Interview with Chef Noriyuki Sugie of Asiate - New York, NY

April, 2005

StarChefs: Why did you start cooking?
Noriyuki Sugie: My first job was as a line cook in a California style restaurant. I also went out to dinner with my parents a lot. I had French food for the first time when I was 13-years-old.

SC: What advice/tip do you have for young cooks just getting started?
NS: Taste everything throughout the entire process…the stocks, the reductions.

SC: Who are your chef mentors?
NS: Chef Michele Travine was the most influential. He is an artist. He’d always sketch a dish; make an image. He’d pick out a plate; determine the taste. Charlie Trotter is a great team leader. It’s like a sports team. In France it’s very calm, quiet. In America, kitchens are bursting with energy, exciting. It was Chef Michele’s suggestion that I go to work for Trotter.

SC: What’s a favorite ingredient of yours at the moment?
NS: Agar-agar: a seaweed that we use to set things like a gelatin.

SC: What’s your most indispensable kitchen tool?
NS: My Misono knife. I use one knife for everything.

SC: Is there any technique or method you use in an unusual way?
NS: I liquefy foie gras and set it with agar seaweed. I cut and plate it then put sugar on top, torch it just before service for a foie gras crème brulee.

SC: Is there a place you want to travel for culinary research purposes?
NS: Turkey: I heard it’s beautiful. Great architecture, food and spices. Brazil has a growing Japanese community. Its mix of culture is interesting to me.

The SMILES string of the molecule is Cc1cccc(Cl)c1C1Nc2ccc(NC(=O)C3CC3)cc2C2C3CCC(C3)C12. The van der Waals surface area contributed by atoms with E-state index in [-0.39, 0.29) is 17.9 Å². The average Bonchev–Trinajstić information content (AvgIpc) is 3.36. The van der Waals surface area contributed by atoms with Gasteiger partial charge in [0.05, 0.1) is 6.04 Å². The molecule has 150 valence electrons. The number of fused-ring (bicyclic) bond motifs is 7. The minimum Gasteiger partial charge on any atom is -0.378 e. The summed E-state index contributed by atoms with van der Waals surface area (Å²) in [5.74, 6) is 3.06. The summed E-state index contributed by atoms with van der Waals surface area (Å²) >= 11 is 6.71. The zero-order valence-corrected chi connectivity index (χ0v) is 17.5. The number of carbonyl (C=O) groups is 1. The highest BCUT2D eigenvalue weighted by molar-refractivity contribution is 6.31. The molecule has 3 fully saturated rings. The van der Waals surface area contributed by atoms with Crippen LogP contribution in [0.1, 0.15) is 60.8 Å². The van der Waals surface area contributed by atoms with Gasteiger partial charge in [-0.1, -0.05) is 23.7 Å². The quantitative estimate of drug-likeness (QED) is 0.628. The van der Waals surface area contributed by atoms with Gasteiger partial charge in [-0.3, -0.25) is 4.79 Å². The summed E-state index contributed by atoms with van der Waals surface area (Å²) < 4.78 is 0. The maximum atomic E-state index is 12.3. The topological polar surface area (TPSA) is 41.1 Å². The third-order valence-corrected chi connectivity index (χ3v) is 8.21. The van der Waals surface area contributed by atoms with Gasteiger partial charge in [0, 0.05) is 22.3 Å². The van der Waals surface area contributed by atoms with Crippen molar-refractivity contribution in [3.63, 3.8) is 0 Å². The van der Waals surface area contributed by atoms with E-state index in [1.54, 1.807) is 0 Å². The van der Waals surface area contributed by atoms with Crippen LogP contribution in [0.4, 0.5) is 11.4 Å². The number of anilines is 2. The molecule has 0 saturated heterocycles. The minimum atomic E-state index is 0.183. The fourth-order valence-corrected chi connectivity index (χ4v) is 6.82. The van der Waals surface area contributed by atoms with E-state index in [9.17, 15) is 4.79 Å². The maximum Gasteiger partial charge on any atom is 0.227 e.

SC: What are your favorite home-cooked comfort foods?
NS: Soup and noodles, dim sum.

SC: As a musician does music influence your cooking? Do you listen to music in the kitchen?
NS: Music is about harmony and I try for harmony in my dishes and in the kitchen with flavors. No music is allowed in our kitchens--hotel rules. But, I would listen to rock for prep and classical for service.

SC: How is it being a chef in New York as opposed to other cities you worked in?
NS: There’s more freedom. Anything you want to create, you can do it in New York. Also, the line cooks and workers are highly skilled and very creative.

SC: What do you think about the quality of Japanese food in New York?
NS: I like ramen noodles late at night. Japanese is very local, sharing dishes. I like Kenka and Yakitori Taisho.

SC: Where do you see yourself in five years? Ten?
NS: Same job: maybe working on a cookbook. I love cooking. I also like kitchen and restaurant design; new concepts.

SC: Do you find New York and the Amanda Hessers of the world tougher than most cities?
NS: The media is very powerful in New York. This is a tough place; lots of politics. Her review was a bit shocking, but hasn’t affected business; we’re very busy every night. With restaurant reviews, everybody has their favorites. In New York there’s no scale. In France they have criteria. Here the judging is out of control. If you look at Michelin and James Beard--there’s too much power with one person. It’d be better if many people made the decisions.